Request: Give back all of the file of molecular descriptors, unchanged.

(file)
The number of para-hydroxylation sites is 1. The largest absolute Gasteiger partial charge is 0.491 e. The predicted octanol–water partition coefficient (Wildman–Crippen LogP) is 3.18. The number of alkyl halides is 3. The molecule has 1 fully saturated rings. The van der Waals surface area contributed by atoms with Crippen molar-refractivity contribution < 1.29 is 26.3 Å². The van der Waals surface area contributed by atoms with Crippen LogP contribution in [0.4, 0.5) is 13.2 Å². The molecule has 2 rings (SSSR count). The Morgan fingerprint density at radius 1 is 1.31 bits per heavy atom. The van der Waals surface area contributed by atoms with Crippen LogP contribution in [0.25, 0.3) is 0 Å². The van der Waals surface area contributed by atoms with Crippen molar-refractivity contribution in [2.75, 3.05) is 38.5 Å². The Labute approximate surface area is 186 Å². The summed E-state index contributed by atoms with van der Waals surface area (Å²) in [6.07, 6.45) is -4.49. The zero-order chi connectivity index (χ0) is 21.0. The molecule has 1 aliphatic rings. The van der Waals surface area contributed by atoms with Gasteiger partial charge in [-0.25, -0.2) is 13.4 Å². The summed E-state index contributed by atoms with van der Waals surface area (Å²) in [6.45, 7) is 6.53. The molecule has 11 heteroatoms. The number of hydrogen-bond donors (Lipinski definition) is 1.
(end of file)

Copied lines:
The number of para-hydroxylation sites is 1. The largest absolute Gasteiger partial charge is 0.491 e. The predicted octanol–water partition coefficient (Wildman–Crippen LogP) is 3.18. The number of alkyl halides is 3. The molecule has 1 fully saturated rings. The van der Waals surface area contributed by atoms with Crippen molar-refractivity contribution < 1.29 is 26.3 Å². The van der Waals surface area contributed by atoms with Crippen LogP contribution in [0.4, 0.5) is 13.2 Å². The molecule has 2 rings (SSSR count). The Morgan fingerprint density at radius 1 is 1.31 bits per heavy atom. The van der Waals surface area contributed by atoms with Crippen LogP contribution in [0.25, 0.3) is 0 Å². The van der Waals surface area contributed by atoms with Crippen molar-refractivity contribution in [2.75, 3.05) is 38.5 Å². The Labute approximate surface area is 186 Å². The summed E-state index contributed by atoms with van der Waals surface area (Å²) in [6.07, 6.45) is -4.49. The zero-order chi connectivity index (χ0) is 21.0. The molecule has 1 aliphatic rings. The van der Waals surface area contributed by atoms with Gasteiger partial charge in [-0.25, -0.2) is 13.4 Å². The summed E-state index contributed by atoms with van der Waals surface area (Å²) in [6.45, 7) is 6.53. The molecule has 11 heteroatoms. The number of hydrogen-bond donors (Lipinski definition) is 1.